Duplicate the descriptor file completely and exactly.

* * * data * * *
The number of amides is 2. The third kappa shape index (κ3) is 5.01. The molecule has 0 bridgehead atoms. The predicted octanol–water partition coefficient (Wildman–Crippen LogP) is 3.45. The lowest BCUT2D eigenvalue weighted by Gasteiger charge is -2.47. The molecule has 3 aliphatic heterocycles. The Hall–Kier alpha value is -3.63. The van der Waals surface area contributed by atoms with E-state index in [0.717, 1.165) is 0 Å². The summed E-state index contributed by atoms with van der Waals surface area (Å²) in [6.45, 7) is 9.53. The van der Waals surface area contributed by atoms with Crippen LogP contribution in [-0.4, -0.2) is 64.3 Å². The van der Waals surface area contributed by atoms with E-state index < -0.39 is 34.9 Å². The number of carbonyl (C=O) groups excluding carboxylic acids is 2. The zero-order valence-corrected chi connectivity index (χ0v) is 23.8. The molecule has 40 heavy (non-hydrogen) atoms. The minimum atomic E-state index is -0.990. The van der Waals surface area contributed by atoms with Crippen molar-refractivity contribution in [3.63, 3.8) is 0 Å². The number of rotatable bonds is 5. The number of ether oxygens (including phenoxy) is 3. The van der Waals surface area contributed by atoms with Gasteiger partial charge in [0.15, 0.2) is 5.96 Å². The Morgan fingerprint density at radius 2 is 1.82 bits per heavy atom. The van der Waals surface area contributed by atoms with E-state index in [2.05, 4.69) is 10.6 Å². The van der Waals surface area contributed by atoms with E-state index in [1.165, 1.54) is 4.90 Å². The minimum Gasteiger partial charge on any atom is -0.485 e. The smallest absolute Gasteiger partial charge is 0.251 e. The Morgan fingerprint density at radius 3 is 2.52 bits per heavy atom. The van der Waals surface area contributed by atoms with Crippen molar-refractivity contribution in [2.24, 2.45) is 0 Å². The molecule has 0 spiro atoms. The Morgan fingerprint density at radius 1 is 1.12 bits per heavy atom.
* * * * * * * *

The number of amides is 2. The third kappa shape index (κ3) is 5.01. The molecule has 0 bridgehead atoms. The predicted octanol–water partition coefficient (Wildman–Crippen LogP) is 3.45. The lowest BCUT2D eigenvalue weighted by Gasteiger charge is -2.47. The molecule has 3 aliphatic heterocycles. The Hall–Kier alpha value is -3.63. The van der Waals surface area contributed by atoms with E-state index in [0.717, 1.165) is 0 Å². The summed E-state index contributed by atoms with van der Waals surface area (Å²) in [6.45, 7) is 9.53. The van der Waals surface area contributed by atoms with Crippen LogP contribution in [-0.4, -0.2) is 64.3 Å². The van der Waals surface area contributed by atoms with E-state index < -0.39 is 34.9 Å². The number of carbonyl (C=O) groups excluding carboxylic acids is 2. The zero-order valence-corrected chi connectivity index (χ0v) is 23.8. The molecule has 40 heavy (non-hydrogen) atoms. The minimum atomic E-state index is -0.990. The van der Waals surface area contributed by atoms with Crippen molar-refractivity contribution in [3.63, 3.8) is 0 Å². The number of rotatable bonds is 5. The number of ether oxygens (including phenoxy) is 3. The van der Waals surface area contributed by atoms with Gasteiger partial charge in [0.15, 0.2) is 5.96 Å². The Morgan fingerprint density at radius 2 is 1.82 bits per heavy atom. The van der Waals surface area contributed by atoms with E-state index in [2.05, 4.69) is 10.6 Å². The van der Waals surface area contributed by atoms with E-state index in [1.165, 1.54) is 4.90 Å². The minimum Gasteiger partial charge on any atom is -0.485 e. The smallest absolute Gasteiger partial charge is 0.251 e. The Morgan fingerprint density at radius 3 is 2.52 bits per heavy atom. The van der Waals surface area contributed by atoms with Crippen molar-refractivity contribution in [2.24, 2.45) is 0 Å². The molecule has 0 spiro atoms. The Morgan fingerprint density at radius 1 is 1.12 bits per heavy atom.